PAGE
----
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Old 09-21-2012, 11:27 AM   #63
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Originally Posted by westjones View Post
Oh I understand those who say they give no money. We said that....but are now reevaluating the situation because our daughter who was used to the wonderful resource room at her high school is struggling to adjust to college. And bottom line, we want her to graduate.

Not all children are lucky enough to be the top of their class with no problems at all, but even children with mild learning disabilities deserve their best shot at a career. And working at a fast food place for spending money is a good thing, but not if your child is struggling.

My problem also is my girls are twins, only one has the learning disability, but if I give one money I will have to give the other money too. My other daughter has a job. The one did have a job, but we could see she needed to drop it.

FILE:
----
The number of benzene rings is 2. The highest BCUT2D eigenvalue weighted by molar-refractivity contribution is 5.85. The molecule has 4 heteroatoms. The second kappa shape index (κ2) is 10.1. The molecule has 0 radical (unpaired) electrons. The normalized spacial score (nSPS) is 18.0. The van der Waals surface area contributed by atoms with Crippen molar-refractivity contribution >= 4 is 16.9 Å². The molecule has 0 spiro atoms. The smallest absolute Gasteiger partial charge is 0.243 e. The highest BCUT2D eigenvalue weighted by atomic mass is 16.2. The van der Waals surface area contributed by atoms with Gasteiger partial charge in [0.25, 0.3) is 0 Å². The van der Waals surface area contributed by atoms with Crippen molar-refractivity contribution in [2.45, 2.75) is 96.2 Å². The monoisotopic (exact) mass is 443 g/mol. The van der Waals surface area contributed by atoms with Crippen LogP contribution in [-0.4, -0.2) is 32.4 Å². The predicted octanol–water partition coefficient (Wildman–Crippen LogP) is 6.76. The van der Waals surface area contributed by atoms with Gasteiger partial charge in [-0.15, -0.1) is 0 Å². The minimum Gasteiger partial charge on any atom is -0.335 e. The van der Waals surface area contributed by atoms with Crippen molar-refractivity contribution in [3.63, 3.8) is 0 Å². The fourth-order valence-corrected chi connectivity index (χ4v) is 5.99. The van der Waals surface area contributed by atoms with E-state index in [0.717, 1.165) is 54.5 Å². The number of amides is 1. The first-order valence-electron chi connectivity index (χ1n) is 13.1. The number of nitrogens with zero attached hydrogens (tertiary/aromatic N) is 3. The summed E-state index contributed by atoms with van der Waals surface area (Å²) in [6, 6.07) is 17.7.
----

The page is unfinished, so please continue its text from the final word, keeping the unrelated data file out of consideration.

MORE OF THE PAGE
But $10 a week wouldn't be bad. They both live at home and eat at home, and we pay for tuition, fees and books. But I do want her to be able to go out with friends and hang out once in a while. She wants to work at a camp next summer, so hopefully she will be able to make money over the summer for next year.

Just trying to figure out this year.
Sorry - I didn't read through all of the posts, so this might have been said already, but I wanted to relay what my parents did for me. My sisters and I were not allowed to work our freshman year, per my parents. They wanted us to adjust to being away from home, etc. before taking on a job. So, they paid for our expenses, including fun money. (My expenses were minimal - I have no idea what my sisters' expenses were like...) We worked during the summers, and then sophmore - senior years we had to work to pay for texbooks and fun money.